Objective Caesarean section rates in Chile are reported to be as high as 60% in some populations. The purpose of this study was to determine pregnant Chilean women’s preferences towards mode of delivery.
Design Interviewer-administered cross-sectional survey.
Setting Prenatal clinics in Santiago, Chile.
Population Pregnant women in Santiago, Chile.
Methods Of 180 women completing the questionnaire, 90 were interviewed at a private clinic (caesarean delivery rate 60%) and 90 were interviewed at a public clinic (cesarean delivery rate 22%). Data collected included demographics, preferred mode of delivery, and women’s attitudes towards vaginal and caesarean deliveries.
Main outcome measures Mode of delivery preferences, perceptions of mode of delivery measured on a 1–7 Likert scale.
Results The majority of women (77.8%) preferred vaginal delivery, 9.4% preferred caesarean section, and 12.8% had no preference. There was no statistical difference in preference between the public clinic (11% preferred caesarean) and the private clinic (8% preferred caesarean, P= 0.74). Overall, women preferring caesarean birth were slightly older than other groups (31.6 years, versus 28.4 years for women who preferred vaginal and 27.3 years for women who had no preference, P= 0.05), but there were otherwise no differences in parity, income, or education. On a scale of 1–7, women preferring caesarean birth rated vaginal birth as more painful, while women preferring vaginal birth rated it as less painful (5.8 versus 3.7, P= 0.003). Whether vaginal or caesarean, each group felt that their preferred mode of delivery was safer for their baby (P < 0.001).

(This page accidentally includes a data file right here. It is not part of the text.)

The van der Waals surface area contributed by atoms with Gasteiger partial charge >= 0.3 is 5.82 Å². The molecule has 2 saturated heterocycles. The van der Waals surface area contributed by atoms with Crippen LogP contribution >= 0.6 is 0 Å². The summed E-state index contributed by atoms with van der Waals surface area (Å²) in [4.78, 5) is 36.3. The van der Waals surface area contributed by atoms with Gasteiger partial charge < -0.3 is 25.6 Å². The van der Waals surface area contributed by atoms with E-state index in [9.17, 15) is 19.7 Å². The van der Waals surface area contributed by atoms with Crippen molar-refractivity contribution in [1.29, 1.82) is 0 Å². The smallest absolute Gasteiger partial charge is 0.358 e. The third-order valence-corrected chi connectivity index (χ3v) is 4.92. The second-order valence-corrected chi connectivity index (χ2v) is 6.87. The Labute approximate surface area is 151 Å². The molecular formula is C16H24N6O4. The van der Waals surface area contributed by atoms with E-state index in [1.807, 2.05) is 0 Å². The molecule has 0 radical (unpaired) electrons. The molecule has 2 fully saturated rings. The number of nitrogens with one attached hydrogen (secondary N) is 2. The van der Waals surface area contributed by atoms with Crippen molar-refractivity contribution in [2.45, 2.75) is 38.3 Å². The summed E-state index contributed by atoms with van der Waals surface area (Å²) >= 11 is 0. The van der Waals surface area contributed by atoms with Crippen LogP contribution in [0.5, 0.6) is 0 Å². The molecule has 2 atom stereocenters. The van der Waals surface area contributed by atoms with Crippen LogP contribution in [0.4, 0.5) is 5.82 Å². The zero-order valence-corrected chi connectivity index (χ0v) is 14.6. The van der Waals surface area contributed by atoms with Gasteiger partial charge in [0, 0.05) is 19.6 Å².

Conclusions Chilean women do not prefer caesarean section to vaginal delivery, even in a practice setting where caesarean delivery is more prevalent. Thus, women’s preferences is unlikely to be the most significant factor driving the high caesarean rates in Chile.